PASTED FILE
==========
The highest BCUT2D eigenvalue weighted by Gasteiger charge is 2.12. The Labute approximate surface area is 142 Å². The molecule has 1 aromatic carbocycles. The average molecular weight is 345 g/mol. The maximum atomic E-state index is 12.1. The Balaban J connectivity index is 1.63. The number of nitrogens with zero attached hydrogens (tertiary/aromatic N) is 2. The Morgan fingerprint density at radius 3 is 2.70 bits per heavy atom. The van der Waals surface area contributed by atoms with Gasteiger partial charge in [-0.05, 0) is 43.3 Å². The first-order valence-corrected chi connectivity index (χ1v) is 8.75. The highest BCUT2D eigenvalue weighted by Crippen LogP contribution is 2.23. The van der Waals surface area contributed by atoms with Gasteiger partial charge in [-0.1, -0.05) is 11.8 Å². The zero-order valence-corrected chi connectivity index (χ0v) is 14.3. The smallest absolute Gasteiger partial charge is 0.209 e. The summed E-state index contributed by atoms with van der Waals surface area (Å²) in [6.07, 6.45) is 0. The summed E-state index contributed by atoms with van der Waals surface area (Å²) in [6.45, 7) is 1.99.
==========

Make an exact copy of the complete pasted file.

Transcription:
The highest BCUT2D eigenvalue weighted by Gasteiger charge is 2.12. The Labute approximate surface area is 142 Å². The molecule has 1 aromatic carbocycles. The average molecular weight is 345 g/mol. The maximum atomic E-state index is 12.1. The Balaban J connectivity index is 1.63. The number of nitrogens with zero attached hydrogens (tertiary/aromatic N) is 2. The Morgan fingerprint density at radius 3 is 2.70 bits per heavy atom. The van der Waals surface area contributed by atoms with Gasteiger partial charge in [-0.05, 0) is 43.3 Å². The first-order valence-corrected chi connectivity index (χ1v) is 8.75. The highest BCUT2D eigenvalue weighted by Crippen LogP contribution is 2.23. The van der Waals surface area contributed by atoms with Gasteiger partial charge in [-0.1, -0.05) is 11.8 Å². The zero-order valence-corrected chi connectivity index (χ0v) is 14.3. The smallest absolute Gasteiger partial charge is 0.209 e. The summed E-state index contributed by atoms with van der Waals surface area (Å²) in [6.07, 6.45) is 0. The summed E-state index contributed by atoms with van der Waals surface area (Å²) in [6.45, 7) is 1.99.